Updated: Feb 4

10 Small Multiples that caught our eye :

In no order of importance we thought it would be fun to review 10 Small Multiples that are eye catching. We all draw creative inspiration from the Tableau Community and these individuals created amazing work that helped tell a story. To see the full viz, click the image to access the Tableau Public post.

Louise Le examines more than 300 languages spoken in London. Each map of London illustrates another language and the prevalence. 

She used x and y coordinates to plot each map on rows and columns. The tooltip further examines each part of the map. We love her simple use of color neat design.

Yuli Wg created an amazing timeline reviewing the changing feelings across age groups for same sex relationships. 

She used a case statement to create the x and y coordinates by date. Using Kevin Flerlage's no polygon method she created shapes to represent age groups. 

Tamás Varga illustrates the progress made from 1990-2015 to create access for water and sanitation in his Viz, Clean Water and Sanitation. He used x and y coordinates on two separate sheets then layered them on his dashboard to create labels for each small multiple.
The gradient background here adds a stunning touch.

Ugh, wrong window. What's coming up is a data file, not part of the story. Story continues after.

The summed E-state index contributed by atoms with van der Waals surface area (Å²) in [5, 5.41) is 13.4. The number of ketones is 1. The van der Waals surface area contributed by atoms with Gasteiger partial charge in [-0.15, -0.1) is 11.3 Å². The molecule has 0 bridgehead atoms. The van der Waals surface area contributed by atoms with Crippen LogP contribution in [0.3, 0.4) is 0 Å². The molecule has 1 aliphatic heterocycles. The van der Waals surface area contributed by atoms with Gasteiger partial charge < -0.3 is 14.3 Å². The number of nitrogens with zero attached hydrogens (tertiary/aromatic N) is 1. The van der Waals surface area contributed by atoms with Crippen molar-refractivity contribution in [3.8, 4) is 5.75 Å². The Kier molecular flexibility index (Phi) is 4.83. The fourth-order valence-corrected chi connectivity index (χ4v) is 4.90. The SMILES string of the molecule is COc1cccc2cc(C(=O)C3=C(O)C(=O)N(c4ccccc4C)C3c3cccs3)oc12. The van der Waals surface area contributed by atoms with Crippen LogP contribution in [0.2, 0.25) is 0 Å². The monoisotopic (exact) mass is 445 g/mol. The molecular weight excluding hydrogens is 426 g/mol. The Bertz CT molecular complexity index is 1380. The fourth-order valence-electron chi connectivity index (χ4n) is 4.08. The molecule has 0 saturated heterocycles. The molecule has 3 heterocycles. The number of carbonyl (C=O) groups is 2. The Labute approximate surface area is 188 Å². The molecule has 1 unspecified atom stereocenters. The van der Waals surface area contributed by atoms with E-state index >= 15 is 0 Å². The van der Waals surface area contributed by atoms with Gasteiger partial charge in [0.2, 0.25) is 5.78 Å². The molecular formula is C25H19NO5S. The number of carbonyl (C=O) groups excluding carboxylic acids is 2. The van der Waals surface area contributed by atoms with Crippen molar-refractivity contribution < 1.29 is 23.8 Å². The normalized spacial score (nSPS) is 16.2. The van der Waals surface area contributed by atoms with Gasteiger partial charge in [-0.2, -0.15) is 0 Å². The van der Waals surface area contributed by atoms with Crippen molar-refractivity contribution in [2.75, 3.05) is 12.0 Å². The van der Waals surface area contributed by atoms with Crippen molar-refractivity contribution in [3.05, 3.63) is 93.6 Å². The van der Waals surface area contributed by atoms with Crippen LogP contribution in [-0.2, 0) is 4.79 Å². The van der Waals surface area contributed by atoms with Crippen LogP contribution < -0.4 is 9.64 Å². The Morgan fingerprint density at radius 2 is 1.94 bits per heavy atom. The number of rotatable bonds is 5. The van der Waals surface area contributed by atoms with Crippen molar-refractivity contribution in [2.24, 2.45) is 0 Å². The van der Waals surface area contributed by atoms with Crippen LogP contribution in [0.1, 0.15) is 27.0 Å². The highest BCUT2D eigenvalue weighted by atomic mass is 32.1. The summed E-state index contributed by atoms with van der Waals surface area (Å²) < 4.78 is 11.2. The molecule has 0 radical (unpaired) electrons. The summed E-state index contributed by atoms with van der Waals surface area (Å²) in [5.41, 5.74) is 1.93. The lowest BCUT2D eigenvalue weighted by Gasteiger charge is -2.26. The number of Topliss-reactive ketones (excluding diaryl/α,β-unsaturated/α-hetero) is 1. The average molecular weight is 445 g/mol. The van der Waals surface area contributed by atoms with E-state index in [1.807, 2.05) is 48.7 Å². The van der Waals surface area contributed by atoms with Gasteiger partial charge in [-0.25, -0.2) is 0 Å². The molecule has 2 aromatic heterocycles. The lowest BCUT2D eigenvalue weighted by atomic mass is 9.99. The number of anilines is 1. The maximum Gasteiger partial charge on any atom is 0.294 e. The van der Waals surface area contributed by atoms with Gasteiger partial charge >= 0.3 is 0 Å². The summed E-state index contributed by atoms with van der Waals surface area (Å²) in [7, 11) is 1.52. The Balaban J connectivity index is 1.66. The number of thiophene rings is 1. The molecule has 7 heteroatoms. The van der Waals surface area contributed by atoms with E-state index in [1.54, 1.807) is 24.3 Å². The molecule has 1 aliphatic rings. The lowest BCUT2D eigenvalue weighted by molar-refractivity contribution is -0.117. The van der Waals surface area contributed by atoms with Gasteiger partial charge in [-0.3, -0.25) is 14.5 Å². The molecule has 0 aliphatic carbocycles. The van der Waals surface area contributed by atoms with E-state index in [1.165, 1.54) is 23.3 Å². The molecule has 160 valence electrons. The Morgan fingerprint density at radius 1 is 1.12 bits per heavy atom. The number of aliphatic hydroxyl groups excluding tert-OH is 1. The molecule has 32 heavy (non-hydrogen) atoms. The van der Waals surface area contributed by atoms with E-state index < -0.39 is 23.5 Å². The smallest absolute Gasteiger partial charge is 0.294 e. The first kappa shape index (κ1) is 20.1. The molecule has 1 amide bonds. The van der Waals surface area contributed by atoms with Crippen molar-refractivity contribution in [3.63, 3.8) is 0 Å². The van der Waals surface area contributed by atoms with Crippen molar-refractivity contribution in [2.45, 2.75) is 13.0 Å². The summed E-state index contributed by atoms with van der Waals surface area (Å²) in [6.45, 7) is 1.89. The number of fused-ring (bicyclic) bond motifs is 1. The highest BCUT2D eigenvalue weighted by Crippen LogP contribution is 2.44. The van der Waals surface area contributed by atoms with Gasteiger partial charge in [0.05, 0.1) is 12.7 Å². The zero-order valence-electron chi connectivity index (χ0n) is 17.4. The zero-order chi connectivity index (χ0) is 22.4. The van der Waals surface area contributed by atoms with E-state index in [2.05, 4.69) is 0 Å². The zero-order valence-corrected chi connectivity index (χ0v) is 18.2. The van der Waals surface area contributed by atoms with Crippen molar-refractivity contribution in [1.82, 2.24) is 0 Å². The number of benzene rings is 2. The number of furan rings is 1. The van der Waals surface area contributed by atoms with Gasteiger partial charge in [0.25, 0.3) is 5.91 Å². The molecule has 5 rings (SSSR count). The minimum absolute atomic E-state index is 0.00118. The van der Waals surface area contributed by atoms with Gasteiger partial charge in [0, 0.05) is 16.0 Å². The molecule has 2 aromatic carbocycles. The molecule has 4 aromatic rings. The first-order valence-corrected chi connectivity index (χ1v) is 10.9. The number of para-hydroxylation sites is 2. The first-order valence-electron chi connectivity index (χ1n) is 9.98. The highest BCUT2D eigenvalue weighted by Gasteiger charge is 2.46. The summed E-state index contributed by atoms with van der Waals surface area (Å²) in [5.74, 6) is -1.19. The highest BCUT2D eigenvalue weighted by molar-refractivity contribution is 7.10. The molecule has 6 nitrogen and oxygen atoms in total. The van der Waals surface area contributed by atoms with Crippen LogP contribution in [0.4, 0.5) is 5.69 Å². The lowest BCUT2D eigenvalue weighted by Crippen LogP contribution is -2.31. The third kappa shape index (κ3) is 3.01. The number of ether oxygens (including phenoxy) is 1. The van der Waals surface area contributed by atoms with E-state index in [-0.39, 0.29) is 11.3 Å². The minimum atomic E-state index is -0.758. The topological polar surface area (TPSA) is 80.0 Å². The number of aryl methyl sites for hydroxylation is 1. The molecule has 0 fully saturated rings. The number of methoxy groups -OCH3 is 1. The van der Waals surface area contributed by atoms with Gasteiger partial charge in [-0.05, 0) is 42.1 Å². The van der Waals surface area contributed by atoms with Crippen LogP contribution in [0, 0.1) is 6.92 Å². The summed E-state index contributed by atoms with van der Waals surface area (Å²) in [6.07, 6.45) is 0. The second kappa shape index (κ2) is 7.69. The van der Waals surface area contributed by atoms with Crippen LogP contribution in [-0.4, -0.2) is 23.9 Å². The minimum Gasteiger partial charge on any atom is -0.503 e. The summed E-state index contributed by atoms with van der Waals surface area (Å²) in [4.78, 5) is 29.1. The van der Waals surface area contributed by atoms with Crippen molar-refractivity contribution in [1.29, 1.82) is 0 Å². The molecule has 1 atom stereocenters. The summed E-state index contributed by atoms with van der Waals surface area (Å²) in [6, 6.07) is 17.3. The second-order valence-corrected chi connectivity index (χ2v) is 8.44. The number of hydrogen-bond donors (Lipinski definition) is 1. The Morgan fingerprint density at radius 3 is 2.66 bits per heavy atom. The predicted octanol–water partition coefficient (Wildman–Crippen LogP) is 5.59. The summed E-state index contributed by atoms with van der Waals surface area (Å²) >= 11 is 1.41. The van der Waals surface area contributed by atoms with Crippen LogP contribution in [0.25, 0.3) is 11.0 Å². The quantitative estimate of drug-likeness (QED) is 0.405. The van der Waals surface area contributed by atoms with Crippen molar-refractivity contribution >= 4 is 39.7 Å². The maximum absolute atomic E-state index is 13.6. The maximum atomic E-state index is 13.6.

Priya Padham created a visualization of 128 surveyed countries regarding marriage of men and women under the age of 18. She created calculations in Tableau to create her rows and columns. Color is used to represent women and men in various countries. These simple bar charts are effective and easy to read.

Soha Elghany reviews the deaths of journalists across countries from 1992-2016. She created a circular timeline for each country to record deaths of journalists. She used a dual access to create the  dots and lines for each country. She also used x and y coordinates and calculations in Tableau to index each country. 

Michelle Frayman created a beautiful illustration of team's defensive ratings compared to the league average for seasons ending 1997 to 2020. She used Tableau calculations to create the rows and columns. She also created a split area chart to color above and below the league average.